Commentary

Attacks on renewable energy continue in Raleigh

Reporter John Murawski of Raleigh’s News & Observer has another story this morning on the latest conservative attack on renewable energy in the General Assembly. Here’s the introduction:

“Green energy advocates are aghast at the latest energy proposal in the state legislature to regulate wind farms and solar farms, a bill they say would turn North Carolina into the nation’s most hostile state for renewables.

The legislation, introduced last week by two Republican state senators, would impose a host of financial hurdles and safety precautions, in some instances stricter than North Carolina’s standards for coal-burning power plants and nuclear power plants….

The bill would require a wind farm or solar farm to be built at least a 1 1/2 miles away from a neighboring property line. Even at that distance, a solar farm would have to be concealed behind a perimeter of hedges and native landscaping. A wind farm could not generate more than 35 decibels of noise, as measured from the neighboring property, which is equivalent to the volume of humans whispering.

Renewables advocates say it’s the most aggressive and sweeping attempt yet to undermine renewable energy in the state, building on momentum from last year’s elimination of a 35 percent state tax credit for renewable energy development.”
Meanwhile, an editorial in this morning’s Fayetteville Observer points out that that state is chasing away solar energy jobs that soldiers at Fort Bragg are training to take on:

“More than 250 service members have participated in the program in the last year at bases across the country. The Energy Department is about to double the size of the program, which can be completed up to four months before a service member leaves the military.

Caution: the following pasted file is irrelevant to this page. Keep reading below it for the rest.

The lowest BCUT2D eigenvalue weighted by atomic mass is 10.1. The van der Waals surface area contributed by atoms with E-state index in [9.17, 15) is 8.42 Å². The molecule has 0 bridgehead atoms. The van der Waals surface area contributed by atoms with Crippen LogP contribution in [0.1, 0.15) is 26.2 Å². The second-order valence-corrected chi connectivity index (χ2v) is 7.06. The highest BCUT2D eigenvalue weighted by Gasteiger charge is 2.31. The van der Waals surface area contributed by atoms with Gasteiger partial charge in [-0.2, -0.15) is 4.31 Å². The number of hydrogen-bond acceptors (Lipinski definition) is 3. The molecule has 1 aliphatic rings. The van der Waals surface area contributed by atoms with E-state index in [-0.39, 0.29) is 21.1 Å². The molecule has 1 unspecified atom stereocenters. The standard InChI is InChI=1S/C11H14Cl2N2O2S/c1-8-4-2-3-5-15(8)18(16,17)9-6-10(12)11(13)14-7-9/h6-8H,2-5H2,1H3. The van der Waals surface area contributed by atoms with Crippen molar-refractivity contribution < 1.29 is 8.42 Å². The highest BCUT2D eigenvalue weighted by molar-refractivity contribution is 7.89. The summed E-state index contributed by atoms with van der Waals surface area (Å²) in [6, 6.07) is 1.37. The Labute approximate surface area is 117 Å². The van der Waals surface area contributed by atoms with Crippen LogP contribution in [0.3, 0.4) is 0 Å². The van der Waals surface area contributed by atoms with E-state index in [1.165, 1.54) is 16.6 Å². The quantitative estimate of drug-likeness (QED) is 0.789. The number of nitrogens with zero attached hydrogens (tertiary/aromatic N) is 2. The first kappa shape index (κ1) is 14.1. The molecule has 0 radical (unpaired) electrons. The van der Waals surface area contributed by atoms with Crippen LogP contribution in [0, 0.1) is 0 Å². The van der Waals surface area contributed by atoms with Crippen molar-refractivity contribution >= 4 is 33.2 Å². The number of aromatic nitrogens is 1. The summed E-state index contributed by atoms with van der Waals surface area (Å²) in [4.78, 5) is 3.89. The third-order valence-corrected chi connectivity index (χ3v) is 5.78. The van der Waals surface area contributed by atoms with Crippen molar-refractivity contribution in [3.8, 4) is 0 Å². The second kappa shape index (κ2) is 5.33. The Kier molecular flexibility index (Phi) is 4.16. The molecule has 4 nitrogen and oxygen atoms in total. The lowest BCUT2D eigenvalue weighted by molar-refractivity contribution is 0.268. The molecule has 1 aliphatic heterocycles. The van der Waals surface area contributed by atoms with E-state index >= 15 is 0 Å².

For FTCC, the program is a natural. The college already runs transition training programs for soldiers in several career fields. And the solar industry is booming here in eastern North Carolina, where the geography and weather conditions are close to perfect.

We hope word of all this activity reaches Raleigh soon. The General Assembly has all but abandoned support for the renewable-energy industry, just as it’s becoming mainstream. Lawmakers refused to continue incentives for the solar industry, which most likely will drive the industry to the open arms of neighboring states, just as the General Assembly purged the film industry.

The Defense and Energy departments have seen the future and it’s solar. We’re training the industry’s future employees here. Shouldn’t we keep them here?”

You really can’t make this stuff up. As our planet suffers, state leaders continue to do the precise opposite of what is needed. As is the case in so many areas, state leaders seem obsessed with combating modernity in energy production and sticking to the high pollution practices of the past century.

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